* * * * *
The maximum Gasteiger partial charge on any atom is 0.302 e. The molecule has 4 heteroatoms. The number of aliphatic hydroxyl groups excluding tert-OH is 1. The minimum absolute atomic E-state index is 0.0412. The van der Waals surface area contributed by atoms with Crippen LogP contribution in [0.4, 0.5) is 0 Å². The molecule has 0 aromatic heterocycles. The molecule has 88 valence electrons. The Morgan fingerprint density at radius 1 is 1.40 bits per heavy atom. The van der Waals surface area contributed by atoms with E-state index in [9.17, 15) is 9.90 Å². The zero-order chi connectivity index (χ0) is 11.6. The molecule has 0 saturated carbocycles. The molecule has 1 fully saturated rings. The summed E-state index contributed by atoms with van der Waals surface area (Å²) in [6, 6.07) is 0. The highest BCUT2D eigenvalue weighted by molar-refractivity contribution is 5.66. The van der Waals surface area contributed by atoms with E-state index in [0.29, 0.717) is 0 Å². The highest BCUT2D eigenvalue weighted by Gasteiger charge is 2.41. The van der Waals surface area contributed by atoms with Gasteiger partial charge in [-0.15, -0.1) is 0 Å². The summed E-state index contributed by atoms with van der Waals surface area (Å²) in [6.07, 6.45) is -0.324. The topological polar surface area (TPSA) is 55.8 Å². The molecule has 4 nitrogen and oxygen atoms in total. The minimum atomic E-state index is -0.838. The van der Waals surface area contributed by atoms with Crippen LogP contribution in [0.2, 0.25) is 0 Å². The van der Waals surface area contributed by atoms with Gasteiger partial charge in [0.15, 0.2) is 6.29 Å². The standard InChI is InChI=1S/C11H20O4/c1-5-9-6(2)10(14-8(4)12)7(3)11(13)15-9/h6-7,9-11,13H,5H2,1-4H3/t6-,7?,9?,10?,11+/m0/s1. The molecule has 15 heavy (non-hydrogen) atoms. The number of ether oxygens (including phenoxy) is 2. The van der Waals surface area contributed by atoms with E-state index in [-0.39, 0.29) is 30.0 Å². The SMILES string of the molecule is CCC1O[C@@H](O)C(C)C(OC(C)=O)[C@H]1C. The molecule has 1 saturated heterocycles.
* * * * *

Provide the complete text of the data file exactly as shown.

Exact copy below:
The maximum Gasteiger partial charge on any atom is 0.302 e. The molecule has 4 heteroatoms. The number of aliphatic hydroxyl groups excluding tert-OH is 1. The minimum absolute atomic E-state index is 0.0412. The van der Waals surface area contributed by atoms with Crippen LogP contribution in [0.4, 0.5) is 0 Å². The molecule has 0 aromatic heterocycles. The molecule has 88 valence electrons. The Morgan fingerprint density at radius 1 is 1.40 bits per heavy atom. The van der Waals surface area contributed by atoms with E-state index in [9.17, 15) is 9.90 Å². The zero-order chi connectivity index (χ0) is 11.6. The molecule has 0 saturated carbocycles. The molecule has 1 fully saturated rings. The summed E-state index contributed by atoms with van der Waals surface area (Å²) in [6, 6.07) is 0. The highest BCUT2D eigenvalue weighted by molar-refractivity contribution is 5.66. The van der Waals surface area contributed by atoms with E-state index in [0.29, 0.717) is 0 Å². The highest BCUT2D eigenvalue weighted by Gasteiger charge is 2.41. The van der Waals surface area contributed by atoms with Gasteiger partial charge in [-0.15, -0.1) is 0 Å². The summed E-state index contributed by atoms with van der Waals surface area (Å²) in [6.07, 6.45) is -0.324. The topological polar surface area (TPSA) is 55.8 Å². The molecule has 4 nitrogen and oxygen atoms in total. The minimum atomic E-state index is -0.838. The van der Waals surface area contributed by atoms with Crippen LogP contribution in [0.2, 0.25) is 0 Å². The van der Waals surface area contributed by atoms with Gasteiger partial charge in [0.15, 0.2) is 6.29 Å². The standard InChI is InChI=1S/C11H20O4/c1-5-9-6(2)10(14-8(4)12)7(3)11(13)15-9/h6-7,9-11,13H,5H2,1-4H3/t6-,7?,9?,10?,11+/m0/s1. The molecule has 15 heavy (non-hydrogen) atoms. The number of ether oxygens (including phenoxy) is 2. The van der Waals surface area contributed by atoms with E-state index in [-0.39, 0.29) is 30.0 Å². The SMILES string of the molecule is CCC1O[C@@H](O)C(C)C(OC(C)=O)[C@H]1C. The molecule has 1 saturated heterocycles.